Back in the Shadows
With DACA on the block, local recipients are on edge
On Tuesday, Attorney General Jeff Sessions announced that the Trump administration would end Deferred Action for Childhood Arrivals—the Obama administration initiative that protected some undocumented immigrants who arrived here as children from deportation and provided them with work permits—in six months. Ostensibly, this gives Congress time to codify the policy into law, but there's no guarantee that will happen. Instead, the country's eight hundred thousand DACA recipients remain in a sort of limbo.
The INDY spoke with some local DACA recipients about what this program has meant to them and what they're thinking now. Here's some of what they told us.
Reyna Gutierrez, a Raleigh high school junior: "I feel safer with DACA. Without DACA, I had a weight on my shoulder. I felt like, How am I going to be able to go to college and help my parents out? With DACA, I feel like I have a superpower that's going to help me go through all of this and motivate me and help me show my parents that all they've done for me, they've done for a reason. ... Right now, I'm just waiting to see what our president has to say about this. And either way he goes, if he stops it or if he does anything to it, I'm still going to be out there fighting for it no matter what his decision is."
Viviana Mateo, a senior at Wake Early College of Health and Sciences: "Me and my grandma would cry about how I would never go to college, because that's what I had learned—that it was going to be hard for me because of my status, because we're not rich. I would always cry to her, and she was like, 'Don't worry, God will open doors." When I got the [DACA] letter, I started crying. It was a big accomplishment, a big relief that I was going to get something. I got in and I started going, and it honestly changed my life. ... I'm tired of fighting. I know I'm not going to stop fighting. I feel like I've gotten my foot in the door. DACA has given me the chance to go to school. It gave me hope that I can work to pay for college, even if it has to be out-of-state tuition. Now that they could take this away, it's like, I can't go to school, I can't work, what is supposed to become of me?"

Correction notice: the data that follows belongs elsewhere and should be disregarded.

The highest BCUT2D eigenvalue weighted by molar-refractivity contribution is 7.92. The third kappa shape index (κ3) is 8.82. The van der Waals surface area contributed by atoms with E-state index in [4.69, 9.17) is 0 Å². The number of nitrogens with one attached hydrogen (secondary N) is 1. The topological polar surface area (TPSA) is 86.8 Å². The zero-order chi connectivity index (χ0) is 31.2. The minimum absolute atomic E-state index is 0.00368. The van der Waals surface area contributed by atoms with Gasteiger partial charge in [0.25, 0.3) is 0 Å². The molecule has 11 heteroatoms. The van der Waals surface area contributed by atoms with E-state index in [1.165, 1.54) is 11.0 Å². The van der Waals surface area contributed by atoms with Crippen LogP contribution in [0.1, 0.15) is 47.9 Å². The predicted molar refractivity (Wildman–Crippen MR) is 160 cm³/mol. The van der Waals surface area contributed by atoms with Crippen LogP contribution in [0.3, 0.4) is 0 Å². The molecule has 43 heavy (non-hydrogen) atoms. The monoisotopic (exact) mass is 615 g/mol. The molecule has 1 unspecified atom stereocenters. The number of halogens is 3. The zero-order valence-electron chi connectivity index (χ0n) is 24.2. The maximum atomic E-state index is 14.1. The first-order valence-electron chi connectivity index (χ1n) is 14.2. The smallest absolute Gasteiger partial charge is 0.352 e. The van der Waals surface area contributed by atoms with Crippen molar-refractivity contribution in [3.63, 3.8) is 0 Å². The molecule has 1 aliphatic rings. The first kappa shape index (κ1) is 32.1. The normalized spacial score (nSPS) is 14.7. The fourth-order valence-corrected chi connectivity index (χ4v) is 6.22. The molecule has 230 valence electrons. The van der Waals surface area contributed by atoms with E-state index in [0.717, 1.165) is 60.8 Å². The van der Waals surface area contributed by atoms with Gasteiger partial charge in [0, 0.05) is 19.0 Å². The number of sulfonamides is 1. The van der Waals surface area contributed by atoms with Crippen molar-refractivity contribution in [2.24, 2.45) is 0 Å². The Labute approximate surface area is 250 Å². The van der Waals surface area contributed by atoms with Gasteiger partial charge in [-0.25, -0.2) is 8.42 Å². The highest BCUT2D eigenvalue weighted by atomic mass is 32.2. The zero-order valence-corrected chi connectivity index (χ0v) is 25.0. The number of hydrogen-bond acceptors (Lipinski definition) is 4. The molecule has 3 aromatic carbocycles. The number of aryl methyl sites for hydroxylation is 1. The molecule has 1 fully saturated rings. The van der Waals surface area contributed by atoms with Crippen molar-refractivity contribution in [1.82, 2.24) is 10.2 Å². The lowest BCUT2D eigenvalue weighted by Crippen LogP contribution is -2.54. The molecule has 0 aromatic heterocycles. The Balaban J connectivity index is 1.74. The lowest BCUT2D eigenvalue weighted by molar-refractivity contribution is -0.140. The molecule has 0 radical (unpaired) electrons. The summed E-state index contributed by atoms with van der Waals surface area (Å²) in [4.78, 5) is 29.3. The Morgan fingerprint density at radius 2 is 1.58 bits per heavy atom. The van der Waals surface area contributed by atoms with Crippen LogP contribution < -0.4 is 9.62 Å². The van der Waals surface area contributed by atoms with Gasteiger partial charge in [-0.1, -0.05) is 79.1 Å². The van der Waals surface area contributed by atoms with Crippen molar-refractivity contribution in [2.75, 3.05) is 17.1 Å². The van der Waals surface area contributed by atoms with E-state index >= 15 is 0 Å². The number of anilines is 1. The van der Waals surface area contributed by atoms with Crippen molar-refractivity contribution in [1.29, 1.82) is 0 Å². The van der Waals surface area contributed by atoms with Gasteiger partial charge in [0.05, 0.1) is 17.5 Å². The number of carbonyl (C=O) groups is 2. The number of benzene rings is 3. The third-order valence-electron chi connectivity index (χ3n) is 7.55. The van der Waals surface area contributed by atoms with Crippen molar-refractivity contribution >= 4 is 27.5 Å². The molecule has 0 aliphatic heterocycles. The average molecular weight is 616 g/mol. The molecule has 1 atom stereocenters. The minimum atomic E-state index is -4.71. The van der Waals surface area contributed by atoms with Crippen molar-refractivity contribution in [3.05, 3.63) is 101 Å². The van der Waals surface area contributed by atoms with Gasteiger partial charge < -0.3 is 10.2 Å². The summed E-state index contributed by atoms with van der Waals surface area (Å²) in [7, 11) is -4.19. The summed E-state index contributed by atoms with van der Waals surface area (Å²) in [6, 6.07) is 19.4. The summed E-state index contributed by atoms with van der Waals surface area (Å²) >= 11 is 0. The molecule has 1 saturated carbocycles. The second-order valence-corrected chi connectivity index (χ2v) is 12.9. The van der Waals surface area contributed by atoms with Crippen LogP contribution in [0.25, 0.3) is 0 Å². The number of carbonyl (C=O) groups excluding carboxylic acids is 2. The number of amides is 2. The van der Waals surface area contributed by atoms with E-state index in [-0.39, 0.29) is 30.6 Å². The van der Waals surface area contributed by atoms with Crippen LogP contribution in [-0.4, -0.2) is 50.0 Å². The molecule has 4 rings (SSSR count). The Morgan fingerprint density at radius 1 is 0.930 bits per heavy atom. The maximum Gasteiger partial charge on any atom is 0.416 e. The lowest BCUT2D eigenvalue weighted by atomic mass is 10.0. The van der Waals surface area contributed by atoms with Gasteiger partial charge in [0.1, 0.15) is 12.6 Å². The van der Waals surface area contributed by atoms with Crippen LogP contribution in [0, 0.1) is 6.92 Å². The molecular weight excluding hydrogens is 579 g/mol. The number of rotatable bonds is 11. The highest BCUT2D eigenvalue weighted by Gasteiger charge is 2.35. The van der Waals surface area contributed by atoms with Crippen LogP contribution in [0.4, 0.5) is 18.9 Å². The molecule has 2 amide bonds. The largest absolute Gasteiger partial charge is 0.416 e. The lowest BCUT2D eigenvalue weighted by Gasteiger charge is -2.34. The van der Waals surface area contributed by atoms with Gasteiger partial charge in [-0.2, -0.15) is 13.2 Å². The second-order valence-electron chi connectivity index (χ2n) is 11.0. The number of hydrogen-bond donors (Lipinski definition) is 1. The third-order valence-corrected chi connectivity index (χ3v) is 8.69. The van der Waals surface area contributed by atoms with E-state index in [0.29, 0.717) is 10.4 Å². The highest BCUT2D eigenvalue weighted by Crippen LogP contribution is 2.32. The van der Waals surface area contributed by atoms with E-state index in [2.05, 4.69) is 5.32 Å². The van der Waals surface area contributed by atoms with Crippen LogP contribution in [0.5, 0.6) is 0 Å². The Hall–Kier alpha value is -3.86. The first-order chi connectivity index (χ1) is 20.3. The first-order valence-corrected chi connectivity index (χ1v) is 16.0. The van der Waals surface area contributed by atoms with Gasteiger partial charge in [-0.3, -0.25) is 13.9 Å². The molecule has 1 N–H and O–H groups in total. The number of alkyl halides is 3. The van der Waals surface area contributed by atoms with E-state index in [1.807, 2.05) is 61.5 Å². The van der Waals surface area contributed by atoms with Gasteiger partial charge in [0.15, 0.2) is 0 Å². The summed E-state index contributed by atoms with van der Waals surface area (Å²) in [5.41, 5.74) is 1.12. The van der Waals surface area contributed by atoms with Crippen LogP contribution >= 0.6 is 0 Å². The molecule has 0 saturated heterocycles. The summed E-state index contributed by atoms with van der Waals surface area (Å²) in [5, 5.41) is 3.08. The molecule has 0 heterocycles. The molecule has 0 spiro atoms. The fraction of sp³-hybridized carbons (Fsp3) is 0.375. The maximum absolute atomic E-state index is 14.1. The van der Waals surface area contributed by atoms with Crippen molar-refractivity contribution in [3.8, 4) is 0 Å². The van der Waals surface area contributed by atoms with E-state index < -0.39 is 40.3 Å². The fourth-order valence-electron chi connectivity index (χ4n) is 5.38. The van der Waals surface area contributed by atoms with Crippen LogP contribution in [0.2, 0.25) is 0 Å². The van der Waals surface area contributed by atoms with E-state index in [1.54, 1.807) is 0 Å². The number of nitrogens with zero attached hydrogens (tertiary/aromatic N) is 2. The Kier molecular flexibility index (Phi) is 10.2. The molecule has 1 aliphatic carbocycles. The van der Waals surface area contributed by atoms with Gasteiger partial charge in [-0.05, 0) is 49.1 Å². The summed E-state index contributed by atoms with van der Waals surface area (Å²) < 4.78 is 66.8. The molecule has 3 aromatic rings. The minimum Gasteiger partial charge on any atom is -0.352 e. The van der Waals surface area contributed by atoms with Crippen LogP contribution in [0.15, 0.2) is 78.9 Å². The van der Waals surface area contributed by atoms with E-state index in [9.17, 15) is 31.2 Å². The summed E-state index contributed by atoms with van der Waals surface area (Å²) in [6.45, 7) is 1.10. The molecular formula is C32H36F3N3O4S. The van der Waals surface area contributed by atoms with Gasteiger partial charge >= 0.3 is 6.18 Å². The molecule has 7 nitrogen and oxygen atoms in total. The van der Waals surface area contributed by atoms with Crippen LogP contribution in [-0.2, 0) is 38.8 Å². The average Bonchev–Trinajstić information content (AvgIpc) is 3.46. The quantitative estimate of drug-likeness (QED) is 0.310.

Diana Zeleta, a student at Durham Tech: "I just have one year left to finish [her associate's degree]. Without DACA, I would be stuck. Knowing that you're making all these plans to create a better future for yourself, and to be in a world where you have no control over what can basically destroy those plans. Students like me are working as hard as we can to get our degrees, get certified, not knowing if we'll be able to finish that or pursue their career."
—Victoria Bouloubasis and Erica Hellerstein